Walking through the ruins of the ancient Pueblo people’s homes in Bandelier National Monument, I was thinking of Dan’s comment about our attachment to items that function as placeholders for our important memories.
When I felt the urge to give away my things, it was only with regard to meaningless items that felt like heavy, material obligations. Most represented a failed effort to comfort myself through acquisition. I never intended to part with any of my sentimental objects.
But the accidental reality of living in such a small space is that I no longer see most of them.
And now, I am having a new and unexpected experience and it is going to sound kind of loopy. But I am feeling it, so I am going to share it with you.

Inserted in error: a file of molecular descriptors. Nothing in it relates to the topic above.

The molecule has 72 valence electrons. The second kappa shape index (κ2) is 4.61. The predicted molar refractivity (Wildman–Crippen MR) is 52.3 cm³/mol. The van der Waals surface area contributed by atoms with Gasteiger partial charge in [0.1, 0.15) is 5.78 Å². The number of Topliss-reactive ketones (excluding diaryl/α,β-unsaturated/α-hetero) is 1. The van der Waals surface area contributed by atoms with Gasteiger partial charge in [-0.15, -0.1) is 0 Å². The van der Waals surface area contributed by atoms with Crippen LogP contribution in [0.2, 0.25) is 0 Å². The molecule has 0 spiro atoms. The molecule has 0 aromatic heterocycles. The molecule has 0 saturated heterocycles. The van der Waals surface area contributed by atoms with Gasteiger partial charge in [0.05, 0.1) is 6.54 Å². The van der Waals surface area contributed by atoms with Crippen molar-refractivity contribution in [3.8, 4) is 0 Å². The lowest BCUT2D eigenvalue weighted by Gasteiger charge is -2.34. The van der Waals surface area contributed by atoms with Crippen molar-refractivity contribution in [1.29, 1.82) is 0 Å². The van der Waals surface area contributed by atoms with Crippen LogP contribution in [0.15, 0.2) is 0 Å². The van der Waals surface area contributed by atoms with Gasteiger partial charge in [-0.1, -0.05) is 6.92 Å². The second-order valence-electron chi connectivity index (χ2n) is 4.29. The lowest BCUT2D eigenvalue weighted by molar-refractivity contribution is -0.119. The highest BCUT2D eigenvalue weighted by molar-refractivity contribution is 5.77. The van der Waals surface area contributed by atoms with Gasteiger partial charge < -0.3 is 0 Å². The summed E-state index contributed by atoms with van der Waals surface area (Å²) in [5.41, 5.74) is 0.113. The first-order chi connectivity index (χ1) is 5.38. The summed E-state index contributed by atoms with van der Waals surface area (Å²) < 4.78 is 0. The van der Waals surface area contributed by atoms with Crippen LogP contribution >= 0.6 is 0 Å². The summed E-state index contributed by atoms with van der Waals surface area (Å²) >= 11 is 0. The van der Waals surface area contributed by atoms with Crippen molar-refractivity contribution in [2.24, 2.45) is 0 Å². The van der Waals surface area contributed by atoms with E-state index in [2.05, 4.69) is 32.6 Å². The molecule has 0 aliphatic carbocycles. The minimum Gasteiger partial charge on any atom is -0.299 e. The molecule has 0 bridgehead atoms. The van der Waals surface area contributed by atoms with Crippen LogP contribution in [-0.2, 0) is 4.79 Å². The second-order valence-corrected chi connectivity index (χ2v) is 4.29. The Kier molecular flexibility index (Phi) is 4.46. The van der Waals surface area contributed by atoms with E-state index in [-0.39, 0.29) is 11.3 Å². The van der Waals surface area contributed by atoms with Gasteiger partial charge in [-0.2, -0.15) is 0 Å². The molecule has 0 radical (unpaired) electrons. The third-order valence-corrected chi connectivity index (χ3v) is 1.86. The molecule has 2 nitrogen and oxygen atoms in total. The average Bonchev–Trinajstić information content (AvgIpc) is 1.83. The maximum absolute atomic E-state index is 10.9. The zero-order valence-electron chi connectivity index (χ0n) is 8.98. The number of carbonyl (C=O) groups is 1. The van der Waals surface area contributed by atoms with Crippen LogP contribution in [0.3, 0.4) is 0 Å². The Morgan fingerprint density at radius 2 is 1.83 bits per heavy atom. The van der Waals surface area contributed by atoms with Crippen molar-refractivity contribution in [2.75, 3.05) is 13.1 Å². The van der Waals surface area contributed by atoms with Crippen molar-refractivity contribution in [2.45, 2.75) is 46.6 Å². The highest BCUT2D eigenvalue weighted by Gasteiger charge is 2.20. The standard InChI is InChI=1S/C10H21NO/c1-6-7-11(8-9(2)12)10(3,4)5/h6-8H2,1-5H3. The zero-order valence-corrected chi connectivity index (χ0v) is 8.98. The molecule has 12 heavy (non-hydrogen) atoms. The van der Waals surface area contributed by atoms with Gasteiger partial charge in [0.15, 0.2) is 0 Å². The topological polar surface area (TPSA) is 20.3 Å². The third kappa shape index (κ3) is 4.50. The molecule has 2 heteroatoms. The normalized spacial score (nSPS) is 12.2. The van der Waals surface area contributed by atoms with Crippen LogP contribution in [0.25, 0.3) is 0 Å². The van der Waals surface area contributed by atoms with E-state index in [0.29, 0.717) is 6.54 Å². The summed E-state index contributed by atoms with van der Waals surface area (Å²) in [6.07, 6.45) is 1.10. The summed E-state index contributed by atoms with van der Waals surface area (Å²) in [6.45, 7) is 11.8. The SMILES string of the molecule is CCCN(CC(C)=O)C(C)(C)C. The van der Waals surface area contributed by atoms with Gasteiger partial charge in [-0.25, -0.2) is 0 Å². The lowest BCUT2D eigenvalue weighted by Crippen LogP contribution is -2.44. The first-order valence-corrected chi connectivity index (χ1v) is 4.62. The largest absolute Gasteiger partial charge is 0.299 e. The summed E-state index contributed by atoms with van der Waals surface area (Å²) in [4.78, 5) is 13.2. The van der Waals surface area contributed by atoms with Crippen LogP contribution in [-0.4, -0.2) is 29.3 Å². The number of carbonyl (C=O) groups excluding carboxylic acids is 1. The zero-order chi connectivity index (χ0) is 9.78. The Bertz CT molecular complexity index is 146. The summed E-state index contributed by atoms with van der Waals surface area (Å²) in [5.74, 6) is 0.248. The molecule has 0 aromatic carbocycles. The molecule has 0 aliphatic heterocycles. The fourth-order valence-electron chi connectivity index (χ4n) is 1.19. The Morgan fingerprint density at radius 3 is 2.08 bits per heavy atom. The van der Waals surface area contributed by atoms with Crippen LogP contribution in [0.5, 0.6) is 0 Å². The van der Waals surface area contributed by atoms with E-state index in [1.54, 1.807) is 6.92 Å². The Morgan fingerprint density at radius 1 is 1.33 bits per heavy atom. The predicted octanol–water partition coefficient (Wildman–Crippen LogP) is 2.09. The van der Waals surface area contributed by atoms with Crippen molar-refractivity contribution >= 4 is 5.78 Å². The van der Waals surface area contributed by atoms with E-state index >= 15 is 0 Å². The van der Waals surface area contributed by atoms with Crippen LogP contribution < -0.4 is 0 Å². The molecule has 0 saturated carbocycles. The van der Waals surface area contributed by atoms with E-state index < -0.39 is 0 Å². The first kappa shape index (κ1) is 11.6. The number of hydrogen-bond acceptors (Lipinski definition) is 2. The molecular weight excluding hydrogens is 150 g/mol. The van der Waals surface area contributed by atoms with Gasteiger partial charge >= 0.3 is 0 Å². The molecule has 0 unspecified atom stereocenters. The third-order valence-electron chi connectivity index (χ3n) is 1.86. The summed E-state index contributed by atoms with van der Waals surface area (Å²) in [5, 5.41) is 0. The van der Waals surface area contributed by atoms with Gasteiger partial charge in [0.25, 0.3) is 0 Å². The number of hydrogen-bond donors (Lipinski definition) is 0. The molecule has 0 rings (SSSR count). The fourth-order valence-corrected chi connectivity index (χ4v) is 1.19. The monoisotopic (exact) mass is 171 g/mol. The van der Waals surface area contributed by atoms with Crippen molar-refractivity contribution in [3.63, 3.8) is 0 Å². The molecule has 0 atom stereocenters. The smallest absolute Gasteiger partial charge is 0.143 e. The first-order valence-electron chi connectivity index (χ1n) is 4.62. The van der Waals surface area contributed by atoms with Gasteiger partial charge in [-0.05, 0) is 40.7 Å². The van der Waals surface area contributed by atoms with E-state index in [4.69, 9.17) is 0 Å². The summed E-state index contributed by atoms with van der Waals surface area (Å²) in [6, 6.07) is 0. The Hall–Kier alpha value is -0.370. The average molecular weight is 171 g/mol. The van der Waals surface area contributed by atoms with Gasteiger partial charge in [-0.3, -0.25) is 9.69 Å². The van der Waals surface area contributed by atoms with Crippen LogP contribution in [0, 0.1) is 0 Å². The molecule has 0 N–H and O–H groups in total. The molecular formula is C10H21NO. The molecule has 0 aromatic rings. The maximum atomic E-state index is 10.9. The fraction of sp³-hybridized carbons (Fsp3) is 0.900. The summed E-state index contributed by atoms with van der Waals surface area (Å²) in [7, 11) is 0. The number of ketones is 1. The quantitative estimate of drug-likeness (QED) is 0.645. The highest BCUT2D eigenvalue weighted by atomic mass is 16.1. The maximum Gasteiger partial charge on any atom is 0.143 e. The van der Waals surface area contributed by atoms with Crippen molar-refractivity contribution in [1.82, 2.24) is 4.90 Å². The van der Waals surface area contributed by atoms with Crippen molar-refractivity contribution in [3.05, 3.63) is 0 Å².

The loss of objects that function as an external placeholder for special memories is fostering the growth of a new interior space. I feel like I am beginning to hold these memories inside of me, rather than outside of me, in objects.
At Bandelier, it was mistakenly believed that the inhabitants of these ancient Pueblo ruins simply ‘disappeared’. Years later, their descendants began their educational campaign of “We are still here.”
The homes in this canyon were left behind when the Pueblo people packed up the few items they could carry and moved south. Now settled along the Rio Grande River, modern day Pueblos still remember through storytelling and traditions.
Their stories and traditions teach them that their ancestors are not absent, but present and living in the ruins.
I expected to find Bandelier interesting and beautiful, but was struck by the spiritual presence I felt there.
I used to fear the loss of objects that I believed comforted me. This new growth of something that can’t be lost is an unexpected and blessed gift.
“Through oral traditions and dances we know that the spirits of our ancestors are still present in our homes on the Plateau.” – Gary Roybal, San Ildefonso Pueblo